Notice what Hosea 6 says, “I desire faithful love and not sacrifice, the knowledge of God instead of entirely burned offerings.” The sacrifice here becomes sacrificing ways of worship that don’t really honor God but just look like going through the motions. It is sacrificing a system of worship for the knowledge of God. It is changing from our preference to God’s preference.

Matthew 9 tells the story of Levi or Matthew as Jesus tells him, “Come follow me.” He does and throws a huge party with all his friends and acquaintances, the out crowd if you will. The Pharisees come and offer their correction to Jesus’ disciples, “Why does your teacher eat with tax collectors and sinners?” Jesus steps away from the party and offers this response, “Healthy people don’t need a doctor, but sick people do. Go and learn what this means: I want mercy and not sacrifice. I didn’t come to call righteous people, but sinners.” In other words, the real sacrifice, the real change is giving up social standing and position in the community for the sake of least of these, the unwanted, the socially unclean. 

And finally in Matthew 16 Jesus tells his disciples, “All who want to come after me must say no to themselves, take up their cross, and follow me. All who want to save their lives will lose them. But all who lose their lives because of me will find them.” I think taking up your cross and following Jesus is losing the easy life of going with the flow and following the world systems or the crowd. I think it is going to the places other people won’t go, to the people other people won’t accept, and doing the things necessary to bring wholeness and spiritual health to the people no one wants anything to do with. It is, as Jesus said, saying no to ourselves, or better yet, our selfishness and yes to showing the faithful love of God to those who most need it. It is changing the focus from self to others in a drastic way.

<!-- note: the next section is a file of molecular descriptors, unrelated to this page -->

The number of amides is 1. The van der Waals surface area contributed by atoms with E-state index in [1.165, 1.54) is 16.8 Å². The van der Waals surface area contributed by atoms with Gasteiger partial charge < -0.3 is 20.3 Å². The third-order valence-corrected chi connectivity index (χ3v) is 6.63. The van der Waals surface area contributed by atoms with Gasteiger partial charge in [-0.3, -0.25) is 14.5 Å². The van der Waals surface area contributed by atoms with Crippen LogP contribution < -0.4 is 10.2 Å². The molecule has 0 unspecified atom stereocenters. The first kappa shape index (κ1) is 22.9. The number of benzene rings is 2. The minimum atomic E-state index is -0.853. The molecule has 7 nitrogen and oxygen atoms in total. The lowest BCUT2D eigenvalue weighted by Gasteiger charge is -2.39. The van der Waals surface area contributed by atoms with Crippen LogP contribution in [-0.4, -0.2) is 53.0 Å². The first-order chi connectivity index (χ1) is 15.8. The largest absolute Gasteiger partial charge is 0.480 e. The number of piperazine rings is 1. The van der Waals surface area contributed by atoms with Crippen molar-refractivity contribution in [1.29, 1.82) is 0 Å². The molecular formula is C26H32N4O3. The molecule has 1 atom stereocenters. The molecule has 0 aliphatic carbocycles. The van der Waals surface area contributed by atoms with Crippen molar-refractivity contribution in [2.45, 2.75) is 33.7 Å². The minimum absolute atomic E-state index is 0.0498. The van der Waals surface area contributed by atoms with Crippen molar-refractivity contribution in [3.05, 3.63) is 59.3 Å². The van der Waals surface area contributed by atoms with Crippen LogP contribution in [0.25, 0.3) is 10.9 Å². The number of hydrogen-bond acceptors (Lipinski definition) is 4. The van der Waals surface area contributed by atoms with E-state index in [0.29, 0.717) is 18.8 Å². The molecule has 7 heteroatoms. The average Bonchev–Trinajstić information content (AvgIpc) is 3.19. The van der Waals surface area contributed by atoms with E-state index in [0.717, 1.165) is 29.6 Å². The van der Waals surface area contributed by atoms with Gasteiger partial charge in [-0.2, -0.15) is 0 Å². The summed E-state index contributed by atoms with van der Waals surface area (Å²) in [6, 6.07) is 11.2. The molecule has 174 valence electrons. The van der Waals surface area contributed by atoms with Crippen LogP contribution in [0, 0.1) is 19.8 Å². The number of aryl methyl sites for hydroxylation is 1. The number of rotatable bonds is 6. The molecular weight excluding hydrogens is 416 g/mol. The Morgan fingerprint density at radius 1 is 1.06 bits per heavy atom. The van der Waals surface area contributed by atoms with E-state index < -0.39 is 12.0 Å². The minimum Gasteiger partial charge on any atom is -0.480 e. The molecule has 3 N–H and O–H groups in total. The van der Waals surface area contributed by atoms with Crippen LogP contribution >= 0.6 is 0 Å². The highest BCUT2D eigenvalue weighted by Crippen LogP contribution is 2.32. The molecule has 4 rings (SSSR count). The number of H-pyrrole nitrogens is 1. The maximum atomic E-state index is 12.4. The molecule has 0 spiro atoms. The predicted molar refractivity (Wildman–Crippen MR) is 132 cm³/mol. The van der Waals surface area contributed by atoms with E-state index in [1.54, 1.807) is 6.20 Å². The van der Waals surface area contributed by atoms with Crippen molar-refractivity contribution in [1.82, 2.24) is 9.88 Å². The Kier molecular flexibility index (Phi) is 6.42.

Sacrifice is hard; change is hard. Otherwise, we’d call it something better like vacation or relaxation. But the sacrifice of change and growth would not be asked of us if we weren’t capable of it. Through the Holy Spirit, the one sent to be our comforter, advisor, and teacher, we have the means to hear and respond to the leading of God in how and where to change, grow, and sacrifice. Through honest engagement with scripture, really reading what is there and not just what we want to be there, we can learn from those who have gone before us as they engaged with God to understand sacrifice. And above all that, we have the life and death of Jesus himself. In Jesus, we have the great example of what it means to be willing to sacrifice your life daily for the greater good of God’s Kingdom. The question, as often it seems to be, is will we? Will we set aside self for the sake of The Way, for the sake of those who are wandering paths of pain and heartache? Will we be willing to place what we want aside for the sake of what others genuinely need? Or will we simply have another Palm Sunday, another Holy Week as usual and move on like always?